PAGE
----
Michigan State University Extension: MI Family Living

Raising Kids, Eating Right, Spending Smart

Saving Water Can Save You Money and Valuable Natural Resources January 12, 2011

Filed under: Uncategorized — mifamilyliving @ 3:13 pm
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Saving Water Can Save You Money and Valuable Natural Resources

There are so many ways to rethink how we use water. For many of us our water is metered and we do pay for how much we use. Some water saving tips may seem too extreme or impractical to tackle – like rerouting our laundry and dish water into our flower gardens. There are other small steps we can take to reduce the amount of water we use every day and may be some day we could work up finding other ways to save water use.

So where do you start – look at how you use water every day. In the bathroom, you could start conserving water by simply turning off the water while you shave or brush your teeth. Check the clock before you get in the shower and when you get out. Can you shorten the time in the shower by shaving with a sink full of water and then showering? If your toilet runs constantly repair any leaks as this is a big waste of water. In the kitchen, you could keep drinking water in a container in the refrigerator instead of letting the faucet run when you want cold water. Scrape rather then rinse your dishes when you load the dishwasher and only run a full load of dishes. In the laundry room, wash only full loads of laundry with the appropriate water level and use cold water.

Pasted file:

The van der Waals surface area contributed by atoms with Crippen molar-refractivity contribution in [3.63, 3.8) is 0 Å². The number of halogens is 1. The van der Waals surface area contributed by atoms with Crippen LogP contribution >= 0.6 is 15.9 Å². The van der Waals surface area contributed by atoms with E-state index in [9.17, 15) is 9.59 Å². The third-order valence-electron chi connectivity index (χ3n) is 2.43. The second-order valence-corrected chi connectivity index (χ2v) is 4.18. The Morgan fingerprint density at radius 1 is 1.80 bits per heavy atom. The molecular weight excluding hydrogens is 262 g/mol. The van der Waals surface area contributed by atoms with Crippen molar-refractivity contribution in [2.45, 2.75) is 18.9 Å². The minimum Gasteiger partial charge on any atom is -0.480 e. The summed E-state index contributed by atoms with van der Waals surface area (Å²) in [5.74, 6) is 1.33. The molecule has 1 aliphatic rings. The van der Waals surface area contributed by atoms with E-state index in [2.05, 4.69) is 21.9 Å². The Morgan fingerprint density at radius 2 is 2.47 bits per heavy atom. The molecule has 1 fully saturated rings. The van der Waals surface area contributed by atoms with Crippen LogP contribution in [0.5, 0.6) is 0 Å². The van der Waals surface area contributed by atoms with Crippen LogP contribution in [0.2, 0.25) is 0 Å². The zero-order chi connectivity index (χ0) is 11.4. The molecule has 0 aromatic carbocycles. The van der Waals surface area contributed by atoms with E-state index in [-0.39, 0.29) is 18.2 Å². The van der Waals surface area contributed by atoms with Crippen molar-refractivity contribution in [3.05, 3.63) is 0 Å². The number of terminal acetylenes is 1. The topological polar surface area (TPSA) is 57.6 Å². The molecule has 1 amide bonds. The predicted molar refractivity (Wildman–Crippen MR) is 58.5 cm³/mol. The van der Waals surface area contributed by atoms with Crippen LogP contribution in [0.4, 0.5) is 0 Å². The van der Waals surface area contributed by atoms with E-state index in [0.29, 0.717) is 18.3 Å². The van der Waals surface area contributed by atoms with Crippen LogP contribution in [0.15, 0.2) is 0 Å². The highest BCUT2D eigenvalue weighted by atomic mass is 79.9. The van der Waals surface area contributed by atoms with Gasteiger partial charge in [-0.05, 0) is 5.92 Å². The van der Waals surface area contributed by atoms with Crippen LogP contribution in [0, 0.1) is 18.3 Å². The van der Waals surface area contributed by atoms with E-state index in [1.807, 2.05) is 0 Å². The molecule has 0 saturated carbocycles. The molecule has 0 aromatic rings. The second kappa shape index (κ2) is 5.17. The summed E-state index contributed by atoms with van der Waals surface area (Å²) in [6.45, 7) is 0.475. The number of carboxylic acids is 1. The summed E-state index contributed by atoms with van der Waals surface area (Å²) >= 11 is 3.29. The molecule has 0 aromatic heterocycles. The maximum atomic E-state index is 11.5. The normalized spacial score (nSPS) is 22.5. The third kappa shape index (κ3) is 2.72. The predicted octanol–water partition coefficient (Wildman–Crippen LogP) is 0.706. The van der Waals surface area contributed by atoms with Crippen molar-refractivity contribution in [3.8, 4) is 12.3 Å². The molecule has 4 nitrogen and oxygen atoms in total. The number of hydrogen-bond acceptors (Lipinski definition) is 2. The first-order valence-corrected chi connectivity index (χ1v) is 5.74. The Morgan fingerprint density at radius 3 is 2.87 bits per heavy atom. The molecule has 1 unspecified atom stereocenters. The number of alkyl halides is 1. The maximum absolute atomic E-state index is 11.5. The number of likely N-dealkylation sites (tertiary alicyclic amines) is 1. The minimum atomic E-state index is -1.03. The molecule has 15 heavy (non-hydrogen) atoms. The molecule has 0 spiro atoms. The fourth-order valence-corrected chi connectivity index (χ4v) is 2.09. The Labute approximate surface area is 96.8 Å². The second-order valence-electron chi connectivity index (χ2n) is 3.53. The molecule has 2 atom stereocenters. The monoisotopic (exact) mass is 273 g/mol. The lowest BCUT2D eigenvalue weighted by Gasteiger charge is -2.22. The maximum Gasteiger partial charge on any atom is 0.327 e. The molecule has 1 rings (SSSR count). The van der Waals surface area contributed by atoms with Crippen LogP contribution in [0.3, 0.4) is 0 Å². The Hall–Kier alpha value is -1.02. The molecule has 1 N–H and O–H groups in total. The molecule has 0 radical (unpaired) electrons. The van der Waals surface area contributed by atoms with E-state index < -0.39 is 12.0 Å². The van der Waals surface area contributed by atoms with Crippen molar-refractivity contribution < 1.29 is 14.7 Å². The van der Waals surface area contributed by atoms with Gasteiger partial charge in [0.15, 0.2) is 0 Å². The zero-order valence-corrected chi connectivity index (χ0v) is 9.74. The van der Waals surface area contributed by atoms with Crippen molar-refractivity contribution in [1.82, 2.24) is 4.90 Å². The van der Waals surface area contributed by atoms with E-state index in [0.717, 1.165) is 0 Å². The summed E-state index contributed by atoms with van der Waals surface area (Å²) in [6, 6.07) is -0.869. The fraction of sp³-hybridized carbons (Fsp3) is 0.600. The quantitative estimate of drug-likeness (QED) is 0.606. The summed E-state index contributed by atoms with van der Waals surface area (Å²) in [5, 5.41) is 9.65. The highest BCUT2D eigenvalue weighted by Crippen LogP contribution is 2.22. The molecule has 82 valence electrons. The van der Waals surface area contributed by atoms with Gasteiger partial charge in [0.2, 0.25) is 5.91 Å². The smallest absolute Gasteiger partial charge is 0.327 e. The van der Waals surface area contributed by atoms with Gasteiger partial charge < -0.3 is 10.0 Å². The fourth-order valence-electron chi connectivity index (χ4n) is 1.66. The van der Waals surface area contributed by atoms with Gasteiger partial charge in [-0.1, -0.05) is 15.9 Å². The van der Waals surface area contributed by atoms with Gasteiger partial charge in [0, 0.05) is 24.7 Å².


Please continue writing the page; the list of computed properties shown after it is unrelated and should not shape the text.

Next, if you have water sprinklers (and this is my personal favorite) learn how to use the sprinkler system so that you can turn your sprinkler OFF when it is raining, (and watch the weather reports and turn it off the day before it is scheduled to go on) water the garden during the coolest part of the day and set your sprinklers so they are not watering the sidewalk or driveway. And maybe – see if you can avoid USING your sprinkler system. Save the water for vegetables that you eat. Only water your lawn during the driest months of the summer. And instead of hosing off your driveway to clean it sweep it of debris.